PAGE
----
Jacob Breed Origins - Bentley Flock Limited

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Bentley Jacobs

Jacob Breed History

Interesting facts and stories about Jacob Sheep:

About three thousand years ago, Jacob – a well-known biblical character – worked for his Uncle Laban for a very  long time (about fourteen years to be precise)  By this time, although he was very fond of sheep, he was finding the work rather tedious and was more interested in women.  He asked his uncle if he could move on with his wives (who happened to be Laban’s daughters).  He said that he wanted no wages but asked that he be allowed to keep the new born spotted or speckled sheep of the flock.’ His uncle agreed, as these sheep were considered to be of no value whatsoever.  

Inevitably, when isolated from the other sheep, the spotted sheep mated and gave birth to speckled lambs and Jacob built up a sizeable flock to take away with him. (This is probably the first recorded evidence of selective breeding!)

It is said that Jacob’s sheep and their descendents travelled from Palestine to Egypt and then to Spain via North Africa and Morocco.  In the 17 and 18 Centuries, they eventually arrived in England.oldest known English flock dates back to 1750 and still graze today at Charlecote Park in Warwickshire.

Although Jacobs are now bred for their attractive wool, sought-after skins and succulent meat, in those early days of the 18 century, their popularity lay in their ornamental appearance.  With splendid horns and distinctive fleeces, they made a significant contribution to the parklands and stately homes of rural England where they grazed freely with deer and demanded little time or attention of the shepherd.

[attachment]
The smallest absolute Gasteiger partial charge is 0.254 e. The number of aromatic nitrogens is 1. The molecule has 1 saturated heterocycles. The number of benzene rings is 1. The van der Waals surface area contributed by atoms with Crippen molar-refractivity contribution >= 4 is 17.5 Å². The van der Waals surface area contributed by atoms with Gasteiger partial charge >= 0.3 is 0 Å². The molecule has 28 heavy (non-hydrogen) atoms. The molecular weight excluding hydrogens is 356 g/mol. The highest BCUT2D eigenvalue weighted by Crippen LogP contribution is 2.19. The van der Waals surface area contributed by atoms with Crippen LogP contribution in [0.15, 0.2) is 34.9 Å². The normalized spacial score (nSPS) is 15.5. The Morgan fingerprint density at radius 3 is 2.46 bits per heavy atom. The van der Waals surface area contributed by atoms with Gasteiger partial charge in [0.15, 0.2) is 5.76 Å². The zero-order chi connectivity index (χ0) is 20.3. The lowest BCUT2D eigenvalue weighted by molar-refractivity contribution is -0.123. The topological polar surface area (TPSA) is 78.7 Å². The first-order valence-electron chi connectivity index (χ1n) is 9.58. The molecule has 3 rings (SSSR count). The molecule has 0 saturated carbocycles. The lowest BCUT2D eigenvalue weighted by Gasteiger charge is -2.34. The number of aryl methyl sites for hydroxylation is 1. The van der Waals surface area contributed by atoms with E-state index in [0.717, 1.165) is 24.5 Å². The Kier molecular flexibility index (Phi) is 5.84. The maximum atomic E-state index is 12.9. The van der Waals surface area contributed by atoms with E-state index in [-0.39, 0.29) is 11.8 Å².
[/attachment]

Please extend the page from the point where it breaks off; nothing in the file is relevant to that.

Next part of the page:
Sadly, such neglect left them at the mercy of poachers and by the end of the First World War many flocks had disappeared, in the beginning of World War II, there were very few Jacob Sheep.

A small group of dedicated breeders determined to preserve the breed and in 1969, the Jacob Sheep Society was formed.  The founding member the Late Lady Aldington wrote to sheep keepers in various parts of the country and organised meetings. This enabled contact between breeders and a Society Flock Book was formed.

The Society is honoured to have HRH Princess Alexandra, the Hon Lady Ogilvy KG,GCVD as the Patron. The hard work of its 850 members has ensured that there are now over 5000 registered sheep in the flock book.

After years of debate, DNA testing has established that Jacobs are unrelated to any British breed.  Their closest relatives are, in fact, little known breeds in Kenya, China, Morocco and Tunisia.

More mature fans of Radio 4’s The Archers may recall that in 1979, Jennifer was keeping Jacob's sheep and entered a pair of shearling ewes in the Royal Show!

That said, they have retained their self-sufficiency and the ewes require little help in respect of lambing.  They are able to produce quick maturing lamb with sound commercial potential.  

By this time, Jacobs were recognized for their considerable variety of virtues which commended them as substantially more valuable than lawn mowers and landscape decoration.

Most people know the distinctive dark brown and white fleece produced by Jacobs. The two colours can be sorted to create up to five different shades with the mixed dark and pale producing an interesting grey/brown colour. It’s strange but true that brown and white together appear grey. The yarn looks more brown when spun with mohair because of the way it reflects the light. This is a popular wool for outer garments and when blended with mohair it makes a soft yarn ideal for scarves.

Jacob lamb has a distinctive, sweet flavour and is naturally lean.  It represents optimum value, meeting the new UK marketing standards.

For more information about the Jacob Sheep Society, Regional Open Days, Shows, lacal breeders and the Jacob Journal, contact the Secretary, at www.jacobsheepsociety.co.uk

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